Galveston was also the most important seaport in the state. While most people may not have realized it, Galveston was very important to the national economy. More than 70% of the country’s cotton crops traveled through the port of Galveston. It was one of the wealthiest cities in the nation and the first city in Texas to have electricity and telephones. By all appearances, Galveston was the goose that laid golden egg, but folks were about to discover it was also a sitting duck!
It’s not that some residents hadn’t recommended that Galveston should build a seawall to protect the city. But, hey, they had never faced any serious damage from high tides and hurricanes before 1900. Even Galveston’s chief meteorologist, Isaac Cline, was on record as saying that the thought of a hurricane seriously damaging Galveston was “a crazy idea.” So, Galvestonians continued basking in the sun and counting their money.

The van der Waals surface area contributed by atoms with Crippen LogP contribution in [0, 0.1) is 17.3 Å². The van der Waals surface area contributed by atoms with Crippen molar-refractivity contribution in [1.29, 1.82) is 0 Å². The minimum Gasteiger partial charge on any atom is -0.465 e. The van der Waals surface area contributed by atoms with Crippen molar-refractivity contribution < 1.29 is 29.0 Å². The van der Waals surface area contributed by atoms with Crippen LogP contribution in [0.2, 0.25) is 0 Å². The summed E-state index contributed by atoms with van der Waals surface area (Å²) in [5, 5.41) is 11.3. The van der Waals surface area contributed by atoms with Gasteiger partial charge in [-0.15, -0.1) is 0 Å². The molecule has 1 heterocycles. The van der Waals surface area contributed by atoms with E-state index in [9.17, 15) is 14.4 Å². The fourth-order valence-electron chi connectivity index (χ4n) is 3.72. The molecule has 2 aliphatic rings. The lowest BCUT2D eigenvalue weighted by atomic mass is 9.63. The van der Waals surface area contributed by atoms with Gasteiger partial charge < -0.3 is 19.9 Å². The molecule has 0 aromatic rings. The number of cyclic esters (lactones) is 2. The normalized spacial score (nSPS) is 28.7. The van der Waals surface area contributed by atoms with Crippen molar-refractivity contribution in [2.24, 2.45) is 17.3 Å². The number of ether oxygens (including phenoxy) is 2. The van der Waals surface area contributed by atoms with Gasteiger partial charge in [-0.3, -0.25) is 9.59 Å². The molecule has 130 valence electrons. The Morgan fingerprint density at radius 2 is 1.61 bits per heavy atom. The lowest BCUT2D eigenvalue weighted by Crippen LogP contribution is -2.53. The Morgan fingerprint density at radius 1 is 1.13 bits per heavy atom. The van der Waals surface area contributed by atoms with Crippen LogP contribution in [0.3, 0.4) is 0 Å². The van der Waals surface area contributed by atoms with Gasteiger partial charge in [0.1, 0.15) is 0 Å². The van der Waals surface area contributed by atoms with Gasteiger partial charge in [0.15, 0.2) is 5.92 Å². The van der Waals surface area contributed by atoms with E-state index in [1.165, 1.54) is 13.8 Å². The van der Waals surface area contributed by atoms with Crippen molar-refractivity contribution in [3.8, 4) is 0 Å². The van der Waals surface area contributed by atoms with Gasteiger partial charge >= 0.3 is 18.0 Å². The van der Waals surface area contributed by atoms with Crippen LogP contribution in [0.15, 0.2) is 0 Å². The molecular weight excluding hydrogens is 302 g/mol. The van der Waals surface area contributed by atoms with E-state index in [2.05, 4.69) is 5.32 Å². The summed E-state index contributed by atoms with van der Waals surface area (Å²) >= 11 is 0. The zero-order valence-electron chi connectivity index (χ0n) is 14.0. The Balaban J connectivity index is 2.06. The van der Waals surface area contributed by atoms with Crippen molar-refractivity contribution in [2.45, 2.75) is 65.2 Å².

Isaac Cline must have thought he had the world by the tail when he landed his job with the U.S. Weather Service station in Galveston. He was living the good life in one of the most important cities in the country. But he may have started doubting his choice on at 5am on Sept. 8th, when he observed water from the Gulf inching over the low areas of the island. From his vantage point, he took note as the winds increased, the barometer dropped and the storm swells rose. He hopped on his horse and began riding up and down the beach like some primitive National Weather Service alert. He warned visitors to go home and asked beach residents to get to higher ground. The highest ground available was only about nine feet higher than the lowest ground. But, any port in a storm!